Monday, July 28, 2014

Time to Reset the Revenue Barometer

The national coverage of Kansas' budget crisis continues.
This one is from the Daily Beast: "Sam Brownback's Kansas Catastrophe." 
By Duane Goossen

A huge drop in state revenue collections has occurred.  The dramatic changes to Kansas tax policy hit full force in fiscal year 2014, bringing total State General Fund receipts down $688 million from FY 2013 levels.  

For months we have been learning how far revenue has fallen, but now we need to reset our revenue barometer for a new fiscal year.   

The first monthly revenue report of FY 2015 arrives July 31.  How do we judge how the state is doing financially?  

The key:  watch to see whether individual income tax receipts are higher than they were in FY 2014. 

The FY 2015 budget is based on an estimate that revenue will rise more than $300 million, mostly from income tax gains.

If revenue grows $300 million, the state will just barely be able to cover approved FY 2015 spending and finish the fiscal year with a bank balance just above zero.  That’s a very poor financial position to be in, but at least mid-year budget cuts can be avoided.

On the other hand, if FY 2015 revenue only matches the amount received in FY 2014, the approved budget will have to be cut to keep the State General Fund solvent. Receiving the same amount of revenue in FY 2015 as in FY 2014 will not mean that the state’s financial situation has stabilized.  It means it’s getting worse. (The FY 2016 budget is in very big trouble no matter what happens in FY 2015.)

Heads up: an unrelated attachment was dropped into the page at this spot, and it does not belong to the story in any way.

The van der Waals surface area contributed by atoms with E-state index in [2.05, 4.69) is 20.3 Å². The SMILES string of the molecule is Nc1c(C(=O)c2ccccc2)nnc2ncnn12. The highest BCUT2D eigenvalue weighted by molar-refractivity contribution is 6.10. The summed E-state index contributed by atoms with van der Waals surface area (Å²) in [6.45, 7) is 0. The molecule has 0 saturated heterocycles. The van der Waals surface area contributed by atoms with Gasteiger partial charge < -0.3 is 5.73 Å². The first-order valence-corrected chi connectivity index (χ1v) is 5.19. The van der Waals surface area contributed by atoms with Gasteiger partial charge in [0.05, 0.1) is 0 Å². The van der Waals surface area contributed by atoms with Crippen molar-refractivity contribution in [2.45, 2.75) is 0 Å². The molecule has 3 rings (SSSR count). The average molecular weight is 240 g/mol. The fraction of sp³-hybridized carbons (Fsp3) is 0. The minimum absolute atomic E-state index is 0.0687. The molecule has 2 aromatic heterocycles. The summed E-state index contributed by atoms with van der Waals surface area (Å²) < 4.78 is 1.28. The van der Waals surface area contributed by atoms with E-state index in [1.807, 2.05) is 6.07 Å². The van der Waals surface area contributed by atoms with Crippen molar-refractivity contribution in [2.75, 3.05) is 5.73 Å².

Don’t count on the Kansas Department of Revenue to interpret what is happening.  The Department’s track record for accurately explaining revenue reports during FY 2014 has been unreliable, reaching a low point when April revenue declines were blamed on President Obama.

Use the chart below to assess revenue each month.  Pay the most attention to income tax receipts, but don’t concentrate too much on any one month.  Things like paycheck withholding can vary a bit.  Look for the trend.

Remember, the big drop in revenue occurred in FY 2014. If revenue now stays down at that level and does not grow substantially, immediate surgery needs to be done on this year’s budget.  

Tuesday, July 22, 2014

Don't Believe the Revenue Estimates — Kansas' Budget Has Already Gone Off the Fiscal Cliff

By Duane Goossen

The Kansas budget appears to be teetering on the edge of a fiscal cliff, but that’s an illusion. 

We’ve already gone over the edge.

Lawmakers approved a budget for fiscal year 2015* that spends $326 million more than the state officially expects to take in.

Covering that $326 million difference almost completely drains the balance in the state’s bank account.  That brings us to the edge of the cliff.

What happens if the FY 2015 revenue does not arrive as estimated?

With the bank balance tapped out, current year spending — already too meager in many areas like education — must be cut, and cut late in the fiscal year when it’s difficult for agencies to make quick adjustments.

That takes us over the cliff.

The official revenue estimate in place for FY 2015 is too high.  The estimate was produced in April with incomplete information about how the dramatic tax policy changes in Kansas had affected FY 2014 income tax receipts.

The chart below shows actual receipts for FY 2013 and FY 2014, and the estimate for FY 2015.  While most of the revenue categories in the FY 2015 estimate are likely reasonably accurate, the individual income tax is not.  (The corporate income tax estimate is possibly a tad too high, and the insurance premium tax estimate perhaps a bit too low.)

In the official estimate, the estimators predicted individual income tax receipts would be $2.525 billion in FY 2014 and then dip slightly to $2.519 billion in FY 2015.

We know now, though, that individual income tax receipts fell $713 million in FY 2014, bottoming out at $2.218 billion.

Is it realistic to believe that income tax collections would fall $713 million one year and then rise back up $301 million the next, especially when additional tax rate reductions are kicking in at the same time?** 

Of course not.